PRESS RELEASE: Mass hunger strike inside Coquelles Immigration Removal Centre

On the 16th April 2012 18 people started a hunger strike inside Coquelles Immigration Removal Centre. They are refusing to eat in protest at the inhumane conditions inside the centre and also their continued detention.

In an open letter signed by all 18 people [1], they ask ‘why have we been here so long? … Why are they [the Police] treating us like animals?’ They have been held inside the centre for over 25 days. After making this statement the border police demanded they stop the strike, however people refused.

Seemingly, in response to the hunger strike, police are making it difficult to visit the people inside the centre. A No Borders activist says ‘denying visits is a deliberate attempt to silence the voices of those on hunger strike. Some of these people are so desperate they are asking to be deported to get out of this place and resorting to starving themselves to try to change their situation. People are treated so incredibly badly here all the time.’

Conditions inside Coquelles Removal Centre are notoriously bad and accounts of violence by the police are common place. The hunger strikers state ‘we wish to be free from this deportation centre and this country.’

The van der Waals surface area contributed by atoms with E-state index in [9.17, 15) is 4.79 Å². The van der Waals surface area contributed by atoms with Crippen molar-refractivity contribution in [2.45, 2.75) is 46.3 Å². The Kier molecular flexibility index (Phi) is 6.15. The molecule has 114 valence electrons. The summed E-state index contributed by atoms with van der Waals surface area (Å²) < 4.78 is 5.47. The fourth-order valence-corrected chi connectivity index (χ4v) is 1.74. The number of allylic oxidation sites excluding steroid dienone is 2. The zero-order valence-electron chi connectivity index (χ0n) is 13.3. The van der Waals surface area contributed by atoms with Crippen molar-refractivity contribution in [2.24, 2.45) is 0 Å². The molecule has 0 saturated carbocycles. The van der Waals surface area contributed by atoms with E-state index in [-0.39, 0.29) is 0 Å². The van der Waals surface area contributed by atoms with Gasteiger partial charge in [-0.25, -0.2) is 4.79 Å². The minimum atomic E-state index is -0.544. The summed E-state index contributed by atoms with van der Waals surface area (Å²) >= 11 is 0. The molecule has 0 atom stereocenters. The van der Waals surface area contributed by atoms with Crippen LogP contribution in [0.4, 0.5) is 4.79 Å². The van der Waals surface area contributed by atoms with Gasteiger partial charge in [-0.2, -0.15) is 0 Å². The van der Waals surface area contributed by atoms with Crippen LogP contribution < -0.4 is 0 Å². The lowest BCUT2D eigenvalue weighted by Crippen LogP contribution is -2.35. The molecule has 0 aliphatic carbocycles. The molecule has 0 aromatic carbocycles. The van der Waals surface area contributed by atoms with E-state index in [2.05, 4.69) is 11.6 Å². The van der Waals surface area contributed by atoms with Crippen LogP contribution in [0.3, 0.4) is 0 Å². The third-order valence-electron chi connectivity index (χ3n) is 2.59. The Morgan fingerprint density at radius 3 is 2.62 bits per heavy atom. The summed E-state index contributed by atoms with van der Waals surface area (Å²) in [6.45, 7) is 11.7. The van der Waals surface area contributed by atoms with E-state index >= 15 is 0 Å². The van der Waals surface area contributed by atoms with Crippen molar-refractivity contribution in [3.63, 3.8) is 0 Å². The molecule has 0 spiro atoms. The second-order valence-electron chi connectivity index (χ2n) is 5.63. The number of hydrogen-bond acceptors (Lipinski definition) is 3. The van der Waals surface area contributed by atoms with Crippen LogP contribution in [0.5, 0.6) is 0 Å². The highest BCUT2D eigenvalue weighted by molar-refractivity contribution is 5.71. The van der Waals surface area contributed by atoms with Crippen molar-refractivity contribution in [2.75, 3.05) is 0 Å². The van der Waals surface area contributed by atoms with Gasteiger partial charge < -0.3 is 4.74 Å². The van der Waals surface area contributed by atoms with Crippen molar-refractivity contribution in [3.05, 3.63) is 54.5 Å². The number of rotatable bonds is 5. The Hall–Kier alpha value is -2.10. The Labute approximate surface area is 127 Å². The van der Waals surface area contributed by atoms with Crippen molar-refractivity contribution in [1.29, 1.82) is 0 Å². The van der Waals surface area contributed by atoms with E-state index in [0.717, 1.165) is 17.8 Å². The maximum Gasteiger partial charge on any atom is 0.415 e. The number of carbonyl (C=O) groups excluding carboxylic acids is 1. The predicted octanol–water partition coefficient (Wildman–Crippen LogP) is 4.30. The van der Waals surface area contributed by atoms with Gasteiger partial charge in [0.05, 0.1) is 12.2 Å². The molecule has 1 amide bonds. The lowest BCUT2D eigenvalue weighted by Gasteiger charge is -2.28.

This hunger strike is not an isolated protest. On 4th April a person from Iran began a hunger strike from inside Coquelles Removal Centre, refusing any food until his release or death [2]. On the 12th April he was deported to Hungary, a country he had never been to before. He was detained upon arrival and remains in detention there today, continuing to live without freedom.

In Belgium detainees have remained on hunger strike in protest against the conditions for over 100 days [3].

The systematic repression of people without papers in Europe is widespread. Coquelles detention centre continues to be at the centre of controversy, with regular protests by the people detained inside. The hunger strikers vow to continue to refuse food. They are asking for ‘a better life, and freedom’.

Calais Migrant Solidarity

For more information please contact
00 33 6 45 46 59 86




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